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Koreans Take Stem Cell Scientist's Fall Personally

by Aruna Lee and Peter Schurmann

Hwang became intimately linked to the success of the nation

(PNS) -- Underlying the rise and fall of South Korean stem-cell scientist Hwang Woo Suk is a nation's hunger for a national hero. Korean analysts say the quick idolization and subsequent diminution of Hwang are typical urges in a country eager to tie its national aspirations to the political or scientific successes of its citizens. Media and government, Koreans say, were complicit in this process.

Hwang claimed in a paper published in the journal Science that he had successfully created 11 colonies of human embryonic stem cells. A Seoul National University panel has since found that Hwang faked his results.

An editorial in Korea's Chosun Daily on Dec. 16 noted that while Hwang's stem cell project was initiated by Hwang on his own, it "grew into a state project with government backing and then became the people's project, adding a massive weight of national expectation." Because of this, the editorial says, the ability of the scientific community in Korea to monitor Hwang's research was crippled.

South Korean media initially helped to build up Hwang into a national figure, and later was instrumental in taking him apart. Newspapers in South Korea followed closely Hwang's research, using expressions like "the people's project" to publicize the scientist's successes.

Korea-based online forums criticized conservative papers in South Korea for uncritically supporting the scientist and adding to an already sanctified air around Hwang. Bloggers blasted papers like the Chosun Daily for a perceived nationalist bias. Earlier in the year several editorials in Korean papers examined what Koreans were calling the "Hwang Woo Suk syndrome," the way media elevated Hwang to heroic heights and placed him beyond criticism.

Los Angeles-based Korea Times staff writer Kenneth Kim called the Hwang syndrome "definitely a product of the media. The media instigated people to see Hwang as a national hero."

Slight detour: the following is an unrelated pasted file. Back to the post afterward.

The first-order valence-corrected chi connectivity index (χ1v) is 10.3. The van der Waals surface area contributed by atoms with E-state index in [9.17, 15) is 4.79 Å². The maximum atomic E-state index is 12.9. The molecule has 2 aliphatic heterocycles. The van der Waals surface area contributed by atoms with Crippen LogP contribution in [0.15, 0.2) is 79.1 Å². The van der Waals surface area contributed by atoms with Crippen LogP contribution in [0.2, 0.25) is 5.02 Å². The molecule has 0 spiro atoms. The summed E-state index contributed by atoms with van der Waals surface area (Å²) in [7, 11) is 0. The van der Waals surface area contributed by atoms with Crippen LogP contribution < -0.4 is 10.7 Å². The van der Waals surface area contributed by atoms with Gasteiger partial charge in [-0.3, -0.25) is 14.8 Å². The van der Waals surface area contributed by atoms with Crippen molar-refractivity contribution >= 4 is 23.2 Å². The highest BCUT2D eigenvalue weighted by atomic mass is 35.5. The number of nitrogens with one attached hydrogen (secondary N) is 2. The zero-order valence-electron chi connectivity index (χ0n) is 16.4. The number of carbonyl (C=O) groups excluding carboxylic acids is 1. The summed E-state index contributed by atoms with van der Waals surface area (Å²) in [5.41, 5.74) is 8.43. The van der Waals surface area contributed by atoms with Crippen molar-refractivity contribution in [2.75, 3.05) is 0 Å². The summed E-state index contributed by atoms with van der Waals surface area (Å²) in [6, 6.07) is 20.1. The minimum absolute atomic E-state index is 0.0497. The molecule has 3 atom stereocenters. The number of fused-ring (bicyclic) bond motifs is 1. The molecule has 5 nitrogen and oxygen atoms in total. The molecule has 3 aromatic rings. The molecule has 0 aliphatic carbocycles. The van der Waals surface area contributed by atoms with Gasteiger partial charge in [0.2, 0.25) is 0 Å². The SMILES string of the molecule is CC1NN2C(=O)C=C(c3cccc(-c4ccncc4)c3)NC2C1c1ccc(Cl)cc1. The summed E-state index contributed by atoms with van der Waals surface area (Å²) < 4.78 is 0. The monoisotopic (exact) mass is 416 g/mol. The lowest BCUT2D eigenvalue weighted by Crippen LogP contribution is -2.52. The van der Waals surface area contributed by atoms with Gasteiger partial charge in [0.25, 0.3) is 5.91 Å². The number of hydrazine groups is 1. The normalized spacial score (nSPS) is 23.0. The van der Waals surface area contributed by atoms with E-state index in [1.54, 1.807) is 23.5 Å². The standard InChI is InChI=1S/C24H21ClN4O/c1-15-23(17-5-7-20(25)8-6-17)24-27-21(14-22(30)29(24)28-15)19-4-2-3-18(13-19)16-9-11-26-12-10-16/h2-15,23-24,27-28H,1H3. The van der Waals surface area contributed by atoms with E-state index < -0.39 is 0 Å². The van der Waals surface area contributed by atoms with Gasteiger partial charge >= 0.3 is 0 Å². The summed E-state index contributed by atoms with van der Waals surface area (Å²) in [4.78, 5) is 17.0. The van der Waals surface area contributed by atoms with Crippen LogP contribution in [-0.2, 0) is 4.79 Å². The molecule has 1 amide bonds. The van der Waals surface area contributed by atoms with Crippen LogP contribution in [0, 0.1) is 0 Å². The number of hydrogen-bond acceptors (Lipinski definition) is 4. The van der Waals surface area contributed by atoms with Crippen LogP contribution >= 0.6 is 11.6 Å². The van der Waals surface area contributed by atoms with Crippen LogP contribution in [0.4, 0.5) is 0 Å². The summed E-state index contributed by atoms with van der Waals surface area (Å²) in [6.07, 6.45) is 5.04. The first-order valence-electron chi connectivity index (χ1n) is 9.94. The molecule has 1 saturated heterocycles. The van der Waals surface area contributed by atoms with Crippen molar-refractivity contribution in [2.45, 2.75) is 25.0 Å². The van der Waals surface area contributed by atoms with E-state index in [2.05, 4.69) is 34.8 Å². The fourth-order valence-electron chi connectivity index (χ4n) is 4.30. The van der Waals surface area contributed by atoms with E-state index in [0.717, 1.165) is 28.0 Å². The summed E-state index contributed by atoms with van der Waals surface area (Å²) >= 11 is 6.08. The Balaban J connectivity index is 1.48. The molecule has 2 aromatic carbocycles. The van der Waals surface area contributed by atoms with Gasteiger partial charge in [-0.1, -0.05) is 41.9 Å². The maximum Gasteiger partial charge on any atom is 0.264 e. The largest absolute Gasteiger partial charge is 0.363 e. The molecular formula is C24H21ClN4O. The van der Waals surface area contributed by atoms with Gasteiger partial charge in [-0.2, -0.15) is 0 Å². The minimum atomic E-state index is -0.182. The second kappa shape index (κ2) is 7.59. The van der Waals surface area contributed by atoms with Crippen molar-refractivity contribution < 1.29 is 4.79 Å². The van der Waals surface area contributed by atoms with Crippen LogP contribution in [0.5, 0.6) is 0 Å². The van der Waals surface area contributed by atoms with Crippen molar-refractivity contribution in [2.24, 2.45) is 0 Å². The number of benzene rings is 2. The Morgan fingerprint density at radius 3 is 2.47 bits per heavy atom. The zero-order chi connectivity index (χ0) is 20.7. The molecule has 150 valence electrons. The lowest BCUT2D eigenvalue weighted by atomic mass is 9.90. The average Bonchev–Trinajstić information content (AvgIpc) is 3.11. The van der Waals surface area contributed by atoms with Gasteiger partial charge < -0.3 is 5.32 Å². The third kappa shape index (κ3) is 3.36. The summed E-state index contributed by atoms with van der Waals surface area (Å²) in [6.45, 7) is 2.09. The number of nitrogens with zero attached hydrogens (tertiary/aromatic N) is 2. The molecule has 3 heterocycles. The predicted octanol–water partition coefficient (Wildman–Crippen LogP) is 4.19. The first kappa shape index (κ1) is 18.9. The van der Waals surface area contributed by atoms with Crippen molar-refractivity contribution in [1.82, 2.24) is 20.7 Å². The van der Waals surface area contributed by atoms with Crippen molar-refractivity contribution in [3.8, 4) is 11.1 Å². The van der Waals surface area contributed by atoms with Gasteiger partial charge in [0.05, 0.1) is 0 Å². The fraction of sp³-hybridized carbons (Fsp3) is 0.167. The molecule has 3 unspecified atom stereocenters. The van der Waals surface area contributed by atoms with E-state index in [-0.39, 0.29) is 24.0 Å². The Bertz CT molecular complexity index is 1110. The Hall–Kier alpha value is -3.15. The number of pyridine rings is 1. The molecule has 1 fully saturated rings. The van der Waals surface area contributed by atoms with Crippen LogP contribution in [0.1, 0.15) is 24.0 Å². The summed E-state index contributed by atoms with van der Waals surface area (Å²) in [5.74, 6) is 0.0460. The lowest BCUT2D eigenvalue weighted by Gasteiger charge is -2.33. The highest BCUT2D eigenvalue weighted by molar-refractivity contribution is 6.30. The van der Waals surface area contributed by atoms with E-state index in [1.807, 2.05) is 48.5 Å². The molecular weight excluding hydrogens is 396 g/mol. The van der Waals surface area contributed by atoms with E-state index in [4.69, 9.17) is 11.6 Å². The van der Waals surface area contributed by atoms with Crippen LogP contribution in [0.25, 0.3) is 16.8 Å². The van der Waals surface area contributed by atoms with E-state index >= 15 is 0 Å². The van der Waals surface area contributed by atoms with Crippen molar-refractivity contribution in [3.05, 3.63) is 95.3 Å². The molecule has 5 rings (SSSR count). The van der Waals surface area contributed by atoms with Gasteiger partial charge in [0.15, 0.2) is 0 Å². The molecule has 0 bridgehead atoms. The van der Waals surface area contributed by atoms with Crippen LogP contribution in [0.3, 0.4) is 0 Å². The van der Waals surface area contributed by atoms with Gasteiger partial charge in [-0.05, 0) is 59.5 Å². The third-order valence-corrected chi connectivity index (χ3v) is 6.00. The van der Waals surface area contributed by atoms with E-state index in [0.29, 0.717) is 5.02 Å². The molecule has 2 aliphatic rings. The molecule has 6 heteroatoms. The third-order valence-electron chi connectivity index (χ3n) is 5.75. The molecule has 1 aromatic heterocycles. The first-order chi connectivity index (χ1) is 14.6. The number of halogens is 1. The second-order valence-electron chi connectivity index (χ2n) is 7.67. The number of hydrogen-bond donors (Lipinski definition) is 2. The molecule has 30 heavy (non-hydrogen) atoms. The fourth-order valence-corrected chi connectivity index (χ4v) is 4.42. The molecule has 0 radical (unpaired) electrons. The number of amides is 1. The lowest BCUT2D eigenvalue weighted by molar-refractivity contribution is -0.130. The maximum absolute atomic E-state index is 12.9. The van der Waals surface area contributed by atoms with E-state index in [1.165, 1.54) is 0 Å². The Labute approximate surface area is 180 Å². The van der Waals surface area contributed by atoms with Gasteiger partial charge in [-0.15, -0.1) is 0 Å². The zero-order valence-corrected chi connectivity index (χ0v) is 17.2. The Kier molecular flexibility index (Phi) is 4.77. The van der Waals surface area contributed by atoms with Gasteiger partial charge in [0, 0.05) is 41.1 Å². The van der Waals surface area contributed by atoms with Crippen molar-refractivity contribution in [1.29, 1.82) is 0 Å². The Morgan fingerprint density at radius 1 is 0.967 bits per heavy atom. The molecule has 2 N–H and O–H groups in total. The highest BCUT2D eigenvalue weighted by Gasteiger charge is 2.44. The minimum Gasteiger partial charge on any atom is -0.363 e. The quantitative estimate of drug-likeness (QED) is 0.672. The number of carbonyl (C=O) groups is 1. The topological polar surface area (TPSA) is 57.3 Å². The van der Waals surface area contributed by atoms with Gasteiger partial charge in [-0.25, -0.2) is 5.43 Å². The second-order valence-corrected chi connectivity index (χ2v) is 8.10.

Others question why government and the media got involved with Hwang in the first place. The Korean government poured over $20 million of taxpayer money into Hwang's research. South Korean president Roh Moo Hyun personally visited Hwang's lab, saying he "had never been so moved since taking office." Other government officials formed support groups for the scientist.

The Korean government hoped that Hwang's success would make South Korea the center of one of science's most promising fields, bringing with it increased foreign investment and international fame. Korean businesses also shared in the hope that Hwang's research would rein in large sums.

UC Berkeley grad student Kang Myung-Koo, 38, who is studying Korean economics, grew up in Seoul. He says the involvement of the state, the public and the media in Hwang's project shows that all social sectors in Korea are "intermingled and entangled, so that each sector does not have strong autonomous operating principles or institutional boundaries."

Ultimately, Kang says, "the logic of patriotism and nationalism appealed to so many Koreans" that Hwang became intimately linked to the success of the nation.

To 26-year-old UC Berkeley student Jung Jae Won, who also grew up in Seoul, Korean society is too easily swayed by media. "We need to take a more critical view of the news before deciding on an issue," Jung says.

South Koreans have seen many public figures who were heralded as heroes later fall from grace. In 1987, President Kim Young Sam was celebrated by the media as the first civilian president after 30 years of military rule. Yet before leaving office he became engulfed in corruption scandals and a devastating financial crisis. Again in 2000, President Kim Dae Jung was hailed for his summit meeting with North Korean leader Kim Jong Il, for which he later was awarded the Nobel Prize for Peace. Later it emerged that Kim had illegally funneled large sums of money to win the meeting, leading many to claim he had bought his Nobel Prize.

Despite continuing revelations of Hwang's deceptions, many Koreans, both in Korea and abroad, still stand by the scientist.

When allegations about Hwang's faked research first surfaced in media, Koreans rallied in defense of the scientist. Thousands protested against the TV station MBC, and its program, "PD Diary," for discrediting Hwang. Reactions were in fact so swift and strong that MBC later apologized and cancelled "PD Diary," one of the longest running and most successful news programs in South Korea.

Many Koreans at first speculated that scientists outside of Korea were jealous of Hwang's success and sought to disgrace him and his work. Some Koreans are still loath to give up on him.

Yoon Tae Il runs the Web site, "I Love Hwang Woo Suk," which is dedicated to defending the scientist. On his site Yoon describes himself as suffering from an incurable disease. He says that many who come to his site suffer also from incurable diseases and that most still hold out hope that Hwang's research might one day discover a cure. In a recent blog, Yoon vowed to defend Hwang and his research "to the death."

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Albion Monitor December 30, 2005 (

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